The Court rejected plaintiffs’ argument that they should benefit from a rebuttable presumption of reliance, stating that Scientific-Atlanta and Motorola had no duty to disclose, and that “[n]o member of the investing public, had knowledge, either actual or presumed, of respondents’ deceptive acts during the relevant times.” Plaintiffs also invoked the concept of “scheme liability,” arguing that Scientific-Atlanta and Motorola had engaged in deceptive conduct with the purpose and effect of furthering a scheme to misrepresent Charter’s financial position; that their conduct had the natural and foreseeable consequence of false and misleading financial statements being released to the public; and that but for these companies’ deceptive acts, Charter’s financial statements would have more accurately reflected its true financial position. The Court rejected the “scheme liability” theory, finding that the companies’ deceptive acts, which were not disclosed to the investing public, were “too remote to satisfy the requirement of reliance.” The Court continued: “It was Charter, not respondents, that misled its auditor and filed fraudulent financial statements; nothing respondents did made it necessary or inevitable for Charter to record the transactions as it did.”
The Court’s reasoning suggests that deceptive acts and even false and misleading statements by secondary actors that take place “in the marketplace for goods and services, not in the investment sphere,” cannot support a private right of action under Section 10(b) or Rule 10b-5. Even when such a fraudulent scheme is committed for the purpose of allowing an issuer of securities to misrepresent its financial position, the Court views the issuer as bearing ultimate responsibility for preparing its books and records, conferring with its auditor, and preparing and issuing its financial statements. Under this view, investors would be deemed to have relied upon the issuer’s conduct and statements, and not upon secondary actors’ deceptive acts supporting the issuer’s misrepresentations, in deciding to purchase or sell securities. Absent such reliance, the secondary actors have no liability to investors under Section 10(b) or Rule 10b-5.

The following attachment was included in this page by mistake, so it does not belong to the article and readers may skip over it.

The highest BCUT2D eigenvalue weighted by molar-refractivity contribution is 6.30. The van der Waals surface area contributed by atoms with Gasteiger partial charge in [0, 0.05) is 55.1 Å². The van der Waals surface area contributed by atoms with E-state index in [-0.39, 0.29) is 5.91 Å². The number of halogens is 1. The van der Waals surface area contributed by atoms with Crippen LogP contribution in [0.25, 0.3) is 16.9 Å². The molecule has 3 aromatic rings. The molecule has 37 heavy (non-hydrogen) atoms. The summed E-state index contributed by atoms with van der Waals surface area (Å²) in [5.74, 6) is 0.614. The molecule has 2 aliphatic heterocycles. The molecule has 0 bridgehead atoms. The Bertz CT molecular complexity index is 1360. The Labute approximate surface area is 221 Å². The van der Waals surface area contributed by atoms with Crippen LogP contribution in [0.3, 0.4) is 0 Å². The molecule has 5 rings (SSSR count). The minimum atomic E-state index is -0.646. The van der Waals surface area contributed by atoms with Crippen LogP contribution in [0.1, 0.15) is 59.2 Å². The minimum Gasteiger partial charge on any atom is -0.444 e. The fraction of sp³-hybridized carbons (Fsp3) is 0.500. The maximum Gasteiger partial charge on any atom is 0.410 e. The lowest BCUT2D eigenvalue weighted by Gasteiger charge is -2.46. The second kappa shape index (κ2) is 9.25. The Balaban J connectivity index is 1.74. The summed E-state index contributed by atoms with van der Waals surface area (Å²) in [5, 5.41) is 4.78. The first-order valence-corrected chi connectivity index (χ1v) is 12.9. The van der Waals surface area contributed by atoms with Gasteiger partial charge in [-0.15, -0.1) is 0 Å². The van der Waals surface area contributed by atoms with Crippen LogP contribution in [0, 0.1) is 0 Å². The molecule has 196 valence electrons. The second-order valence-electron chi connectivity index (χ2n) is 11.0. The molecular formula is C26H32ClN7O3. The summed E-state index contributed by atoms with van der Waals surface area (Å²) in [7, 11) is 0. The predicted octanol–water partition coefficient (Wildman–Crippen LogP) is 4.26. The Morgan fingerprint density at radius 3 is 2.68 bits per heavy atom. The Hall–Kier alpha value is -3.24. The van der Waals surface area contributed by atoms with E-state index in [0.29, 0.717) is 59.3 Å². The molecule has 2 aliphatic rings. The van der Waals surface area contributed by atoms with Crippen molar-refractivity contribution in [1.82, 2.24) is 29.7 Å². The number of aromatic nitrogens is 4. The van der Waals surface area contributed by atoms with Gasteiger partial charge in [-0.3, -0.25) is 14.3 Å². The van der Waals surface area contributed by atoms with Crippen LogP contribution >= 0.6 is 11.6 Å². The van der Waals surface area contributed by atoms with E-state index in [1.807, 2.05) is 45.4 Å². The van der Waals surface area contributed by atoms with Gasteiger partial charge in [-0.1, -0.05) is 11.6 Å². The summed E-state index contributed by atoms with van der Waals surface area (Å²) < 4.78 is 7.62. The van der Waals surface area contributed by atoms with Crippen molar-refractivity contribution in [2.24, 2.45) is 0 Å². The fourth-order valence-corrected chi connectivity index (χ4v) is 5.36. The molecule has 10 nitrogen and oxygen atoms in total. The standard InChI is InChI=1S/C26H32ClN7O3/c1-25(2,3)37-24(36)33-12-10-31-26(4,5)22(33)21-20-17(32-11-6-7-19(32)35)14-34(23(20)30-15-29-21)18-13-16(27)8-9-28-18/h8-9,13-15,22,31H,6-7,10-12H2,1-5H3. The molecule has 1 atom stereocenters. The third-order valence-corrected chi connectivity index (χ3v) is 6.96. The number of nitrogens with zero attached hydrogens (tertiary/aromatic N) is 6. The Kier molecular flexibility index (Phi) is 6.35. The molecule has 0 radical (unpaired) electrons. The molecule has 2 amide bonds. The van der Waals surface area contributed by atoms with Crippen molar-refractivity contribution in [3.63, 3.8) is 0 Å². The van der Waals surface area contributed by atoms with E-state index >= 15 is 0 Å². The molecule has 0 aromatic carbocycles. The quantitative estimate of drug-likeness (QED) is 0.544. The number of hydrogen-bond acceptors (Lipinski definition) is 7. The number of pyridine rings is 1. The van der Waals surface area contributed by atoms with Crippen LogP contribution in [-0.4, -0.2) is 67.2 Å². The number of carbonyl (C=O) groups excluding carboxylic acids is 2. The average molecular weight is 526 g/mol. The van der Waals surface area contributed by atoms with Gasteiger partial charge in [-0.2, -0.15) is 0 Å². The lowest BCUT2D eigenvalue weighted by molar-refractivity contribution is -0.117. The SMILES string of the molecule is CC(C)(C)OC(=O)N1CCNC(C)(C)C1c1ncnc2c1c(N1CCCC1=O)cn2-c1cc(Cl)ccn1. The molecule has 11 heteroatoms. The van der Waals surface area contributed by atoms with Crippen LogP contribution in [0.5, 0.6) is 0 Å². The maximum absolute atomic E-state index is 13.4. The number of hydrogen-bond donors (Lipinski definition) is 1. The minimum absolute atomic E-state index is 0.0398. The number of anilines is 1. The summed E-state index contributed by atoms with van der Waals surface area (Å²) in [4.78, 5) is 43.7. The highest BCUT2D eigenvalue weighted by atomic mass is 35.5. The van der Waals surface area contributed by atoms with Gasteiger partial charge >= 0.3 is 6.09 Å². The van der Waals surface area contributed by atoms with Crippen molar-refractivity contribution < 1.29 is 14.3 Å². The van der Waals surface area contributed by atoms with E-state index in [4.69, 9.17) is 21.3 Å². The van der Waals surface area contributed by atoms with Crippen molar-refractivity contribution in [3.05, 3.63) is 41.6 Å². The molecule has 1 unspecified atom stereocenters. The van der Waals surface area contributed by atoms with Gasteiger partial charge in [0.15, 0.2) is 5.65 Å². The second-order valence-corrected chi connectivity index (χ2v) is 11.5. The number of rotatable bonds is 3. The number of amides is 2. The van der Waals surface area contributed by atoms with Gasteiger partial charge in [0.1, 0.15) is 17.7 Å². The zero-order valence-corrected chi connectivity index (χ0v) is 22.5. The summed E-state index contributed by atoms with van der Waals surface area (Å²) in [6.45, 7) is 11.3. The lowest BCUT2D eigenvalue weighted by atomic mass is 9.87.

It remains to be seen how lower courts, faced with different allegations, will apply the Court’s focus on the remoteness of the defendants’ acts to the plaintiffs’ injuries in the context of reliance. Stoneridge makes it more difficult, but arguably not impossible, for plaintiffs to plead securities violations against secondary actors who did not make misrepresentations directly to the investing public in connection with a security. For example, it is unclear how a court might respond to an investor’s argument that he or she read and relied upon a financial statement disclosure about a specific transaction that was later discovered to be the product of fraudulent collusion between the issuer and secondary actors. An investor might argue that such allegations present a less remote theory of reliance than in Stoneridge; a defendant might argue that such disclosures remain the responsibility of the issuer and not the secondary actors and thus still cannot support secondary actor liability. The Court’s reliance analysis in Stoneridge, notwithstanding its clearly stated reluctance to extend Section 10(b) liability to aiders and abettors, may continue to provide opportunities for investors seeking additional avenues of civil recovery.